Pooled financing mechanisms support local governments that are too small to undertake debt structuring and negotiations on their own, or at least to achieve a lower cost of funds than they could achieve alone. These funds usually come with specific eligibility criteria and may have a particular sector focus. Governments also often channel grant funds for project development and subsidies to specific activities through such entities.
Low - limited evidence available
Enabling conditions and success factors
- Strong coordination between stakeholders, ideally by a neutral party without conflict of interest, for example, in the energy efficiency services or products that can be purchased.
- Overcomes high upfront costs.
- Increases investor interest and confidence due to higher returns and greater stability than financing individual entities.
Challenges and risks to implementation
- Many stakeholders don't realise the beneficial impact of energy efficiency improvements on buildings and equipment, so it is important also to raise awareness and promote pooling finance options.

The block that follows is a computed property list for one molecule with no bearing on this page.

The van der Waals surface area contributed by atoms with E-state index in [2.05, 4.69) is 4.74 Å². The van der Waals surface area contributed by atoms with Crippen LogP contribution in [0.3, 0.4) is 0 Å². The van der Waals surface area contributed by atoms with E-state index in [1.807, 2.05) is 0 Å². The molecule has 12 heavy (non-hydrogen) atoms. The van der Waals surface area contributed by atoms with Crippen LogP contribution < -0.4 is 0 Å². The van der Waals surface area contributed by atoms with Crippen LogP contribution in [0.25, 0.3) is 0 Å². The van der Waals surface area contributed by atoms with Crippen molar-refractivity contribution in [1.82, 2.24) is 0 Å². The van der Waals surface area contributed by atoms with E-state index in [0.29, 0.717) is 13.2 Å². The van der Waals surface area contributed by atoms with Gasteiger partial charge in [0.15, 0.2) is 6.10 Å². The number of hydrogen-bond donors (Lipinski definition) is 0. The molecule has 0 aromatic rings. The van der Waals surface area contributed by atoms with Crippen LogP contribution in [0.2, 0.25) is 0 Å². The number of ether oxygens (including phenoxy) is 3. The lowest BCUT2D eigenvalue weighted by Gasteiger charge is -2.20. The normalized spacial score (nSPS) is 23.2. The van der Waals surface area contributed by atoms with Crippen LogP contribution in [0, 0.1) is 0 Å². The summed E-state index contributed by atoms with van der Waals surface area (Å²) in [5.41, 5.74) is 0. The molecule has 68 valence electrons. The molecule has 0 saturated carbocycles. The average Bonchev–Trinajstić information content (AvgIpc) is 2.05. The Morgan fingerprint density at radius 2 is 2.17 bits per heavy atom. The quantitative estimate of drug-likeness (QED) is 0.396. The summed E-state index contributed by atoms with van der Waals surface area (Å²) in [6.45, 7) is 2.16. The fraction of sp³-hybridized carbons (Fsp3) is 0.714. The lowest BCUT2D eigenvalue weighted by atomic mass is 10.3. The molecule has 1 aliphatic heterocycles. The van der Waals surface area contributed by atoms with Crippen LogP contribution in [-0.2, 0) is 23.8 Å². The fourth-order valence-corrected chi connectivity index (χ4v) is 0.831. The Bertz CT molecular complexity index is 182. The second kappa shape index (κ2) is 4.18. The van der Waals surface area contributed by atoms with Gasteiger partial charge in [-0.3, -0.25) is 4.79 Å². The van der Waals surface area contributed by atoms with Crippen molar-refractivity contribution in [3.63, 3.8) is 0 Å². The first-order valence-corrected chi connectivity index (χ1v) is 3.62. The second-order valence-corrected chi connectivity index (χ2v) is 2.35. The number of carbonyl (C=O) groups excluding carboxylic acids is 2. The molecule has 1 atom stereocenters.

- Building consensus, trust and a shared approach among stakeholders can be challenging. A neutral enabling agent is often important to broker such relationships.
Referenceshttps://www.nama-facility.org/projects/south-africa-energy-efficiency-in-public-buildings-and-infrastructure-programme-eepbip/ https://goexplorer.org/properties-upgrades-blocpower/ https://www.reeep.org/projects/carbon-financing-energy-efficiency-indian-sme-clusters
Pooled finance and a blended finance approach in the Water and Sanitation Pooled Fund (WSPF) in Tamil Nadu, IndiaView case study
Pooling finance for energy efficient buildings in South AfricaView case study